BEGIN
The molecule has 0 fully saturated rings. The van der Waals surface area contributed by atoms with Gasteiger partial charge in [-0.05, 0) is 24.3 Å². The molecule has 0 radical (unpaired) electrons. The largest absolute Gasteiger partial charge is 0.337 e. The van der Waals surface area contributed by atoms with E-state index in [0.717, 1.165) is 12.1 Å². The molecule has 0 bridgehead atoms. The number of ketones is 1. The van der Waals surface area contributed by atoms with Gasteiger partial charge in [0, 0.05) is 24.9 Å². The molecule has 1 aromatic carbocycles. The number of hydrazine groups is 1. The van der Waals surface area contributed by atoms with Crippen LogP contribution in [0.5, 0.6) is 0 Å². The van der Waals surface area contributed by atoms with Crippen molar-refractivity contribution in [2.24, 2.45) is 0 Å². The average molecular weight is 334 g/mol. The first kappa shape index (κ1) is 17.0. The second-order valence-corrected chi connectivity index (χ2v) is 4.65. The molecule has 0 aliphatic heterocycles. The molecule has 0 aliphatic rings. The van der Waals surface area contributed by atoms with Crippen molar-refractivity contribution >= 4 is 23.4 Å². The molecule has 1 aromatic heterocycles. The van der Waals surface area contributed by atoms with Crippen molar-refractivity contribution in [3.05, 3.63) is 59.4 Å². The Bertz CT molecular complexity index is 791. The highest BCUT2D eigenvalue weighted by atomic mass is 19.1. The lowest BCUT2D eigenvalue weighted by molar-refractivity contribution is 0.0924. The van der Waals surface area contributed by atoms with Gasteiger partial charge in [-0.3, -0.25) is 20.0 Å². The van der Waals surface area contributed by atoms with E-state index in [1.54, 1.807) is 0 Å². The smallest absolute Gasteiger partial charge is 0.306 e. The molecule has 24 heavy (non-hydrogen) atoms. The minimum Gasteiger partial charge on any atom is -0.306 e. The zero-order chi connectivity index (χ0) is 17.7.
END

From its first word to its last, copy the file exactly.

The molecule has 0 fully saturated rings. The van der Waals surface area contributed by atoms with Gasteiger partial charge in [-0.05, 0) is 24.3 Å². The molecule has 0 radical (unpaired) electrons. The largest absolute Gasteiger partial charge is 0.337 e. The van der Waals surface area contributed by atoms with E-state index in [0.717, 1.165) is 12.1 Å². The molecule has 0 bridgehead atoms. The number of ketones is 1. The van der Waals surface area contributed by atoms with Gasteiger partial charge in [0, 0.05) is 24.9 Å². The molecule has 1 aromatic carbocycles. The number of hydrazine groups is 1. The van der Waals surface area contributed by atoms with Crippen LogP contribution in [0.5, 0.6) is 0 Å². The van der Waals surface area contributed by atoms with Crippen molar-refractivity contribution in [2.24, 2.45) is 0 Å². The average molecular weight is 334 g/mol. The first kappa shape index (κ1) is 17.0. The second-order valence-corrected chi connectivity index (χ2v) is 4.65. The molecule has 0 aliphatic heterocycles. The molecule has 0 aliphatic rings. The van der Waals surface area contributed by atoms with Crippen molar-refractivity contribution >= 4 is 23.4 Å². The molecule has 1 aromatic heterocycles. The van der Waals surface area contributed by atoms with Crippen molar-refractivity contribution in [3.05, 3.63) is 59.4 Å². The Bertz CT molecular complexity index is 791. The highest BCUT2D eigenvalue weighted by atomic mass is 19.1. The lowest BCUT2D eigenvalue weighted by molar-refractivity contribution is 0.0924. The van der Waals surface area contributed by atoms with Gasteiger partial charge in [-0.3, -0.25) is 20.0 Å². The van der Waals surface area contributed by atoms with E-state index in [1.54, 1.807) is 0 Å². The smallest absolute Gasteiger partial charge is 0.306 e. The molecule has 24 heavy (non-hydrogen) atoms. The minimum Gasteiger partial charge on any atom is -0.306 e. The zero-order chi connectivity index (χ0) is 17.7.